9 charged after student dies amid alleged fraternity hazing
The death of an Ohio University student and a related investigation into alleged hazing by fraternity members has led to charges against nine people, including two former students indicted for involuntary manslaughter and another for reckless homicide.
The Athens County prosecutor announced indictments Tuesday related to the death of 18-year-old freshman Collin Wiant last November and allegations about members of the fraternity he had sought to join.
An attorney for Wiant’s parents, Rex Elliott, said the charges mark an important step in their broader quest to eliminate hazing and help others understand the costs of such behavior.
“In order to affect change, there have to be consequences,” Elliott said.
Most of the defendants face drug- or alcohol-related charges, such as permitting drug abuse or trafficking in cocaine, LSD or harmful intoxicants. Five are charged with misdemeanor hazing.
Wiant’s family has sued the Sigma Pi fraternity, alleging the teen from the Columbus suburb of Dublin died of asphyxiation after ingesting nitrous oxide provided to and forced on him by fraternity members.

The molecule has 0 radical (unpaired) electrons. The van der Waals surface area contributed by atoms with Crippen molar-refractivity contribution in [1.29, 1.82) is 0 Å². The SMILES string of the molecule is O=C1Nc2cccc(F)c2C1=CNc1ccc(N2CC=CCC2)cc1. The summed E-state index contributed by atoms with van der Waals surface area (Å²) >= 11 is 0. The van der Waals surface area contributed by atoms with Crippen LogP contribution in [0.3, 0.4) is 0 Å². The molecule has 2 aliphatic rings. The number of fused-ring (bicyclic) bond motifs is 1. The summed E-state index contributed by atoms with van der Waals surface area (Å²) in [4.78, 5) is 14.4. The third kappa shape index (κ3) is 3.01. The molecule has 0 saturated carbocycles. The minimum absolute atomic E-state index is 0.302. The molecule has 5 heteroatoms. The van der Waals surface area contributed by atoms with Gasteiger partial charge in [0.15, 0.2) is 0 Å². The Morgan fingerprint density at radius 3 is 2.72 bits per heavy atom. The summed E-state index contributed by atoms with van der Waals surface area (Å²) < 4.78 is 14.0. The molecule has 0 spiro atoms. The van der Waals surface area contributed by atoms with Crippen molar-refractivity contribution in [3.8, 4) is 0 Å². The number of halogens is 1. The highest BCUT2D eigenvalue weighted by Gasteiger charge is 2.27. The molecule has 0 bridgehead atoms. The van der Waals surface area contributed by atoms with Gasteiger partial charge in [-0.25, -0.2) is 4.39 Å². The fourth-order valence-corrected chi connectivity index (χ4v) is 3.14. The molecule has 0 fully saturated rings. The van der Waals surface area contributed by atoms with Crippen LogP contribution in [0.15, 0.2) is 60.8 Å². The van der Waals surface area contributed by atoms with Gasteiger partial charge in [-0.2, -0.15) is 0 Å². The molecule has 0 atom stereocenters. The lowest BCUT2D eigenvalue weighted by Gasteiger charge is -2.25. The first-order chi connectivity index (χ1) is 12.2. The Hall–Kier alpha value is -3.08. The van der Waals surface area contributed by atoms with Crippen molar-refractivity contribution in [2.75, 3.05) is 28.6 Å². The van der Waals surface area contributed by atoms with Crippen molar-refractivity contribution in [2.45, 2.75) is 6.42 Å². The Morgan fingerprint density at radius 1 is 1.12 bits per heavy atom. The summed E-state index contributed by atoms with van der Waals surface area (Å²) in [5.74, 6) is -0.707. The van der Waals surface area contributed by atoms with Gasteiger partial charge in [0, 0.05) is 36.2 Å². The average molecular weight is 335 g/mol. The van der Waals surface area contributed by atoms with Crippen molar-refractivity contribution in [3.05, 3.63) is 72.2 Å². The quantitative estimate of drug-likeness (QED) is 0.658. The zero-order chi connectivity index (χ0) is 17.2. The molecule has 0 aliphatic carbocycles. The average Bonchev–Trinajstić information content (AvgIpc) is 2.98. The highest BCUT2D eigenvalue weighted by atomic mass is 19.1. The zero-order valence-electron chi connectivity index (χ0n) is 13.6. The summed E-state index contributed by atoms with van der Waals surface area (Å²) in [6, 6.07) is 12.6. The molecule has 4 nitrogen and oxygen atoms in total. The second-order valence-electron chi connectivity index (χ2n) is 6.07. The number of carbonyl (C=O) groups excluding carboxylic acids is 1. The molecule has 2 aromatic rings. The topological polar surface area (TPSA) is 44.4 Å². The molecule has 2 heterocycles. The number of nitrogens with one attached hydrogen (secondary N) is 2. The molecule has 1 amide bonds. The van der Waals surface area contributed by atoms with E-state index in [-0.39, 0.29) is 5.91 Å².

The fraternity has denied those allegations and said Wiant wasn't a pledge at the time because he had been removed from the process weeks earlier. The university later expelled Sigma Pi for hazing, alcohol and drug use and other violations.
Seven of the defendants were members of Sigma Pi, according to The Columbus Dispatch, which has reported in detail on the case.
Two of the defendants are currently enrolled at the university, and six are former students, school spokeswoman Carly Leatherwood confirmed.
Court records listed no attorneys for the defendants as of Tuesday afternoon. At least one was scheduled to be arraigned Wednesday, and initial court appearances for some weren't yet scheduled.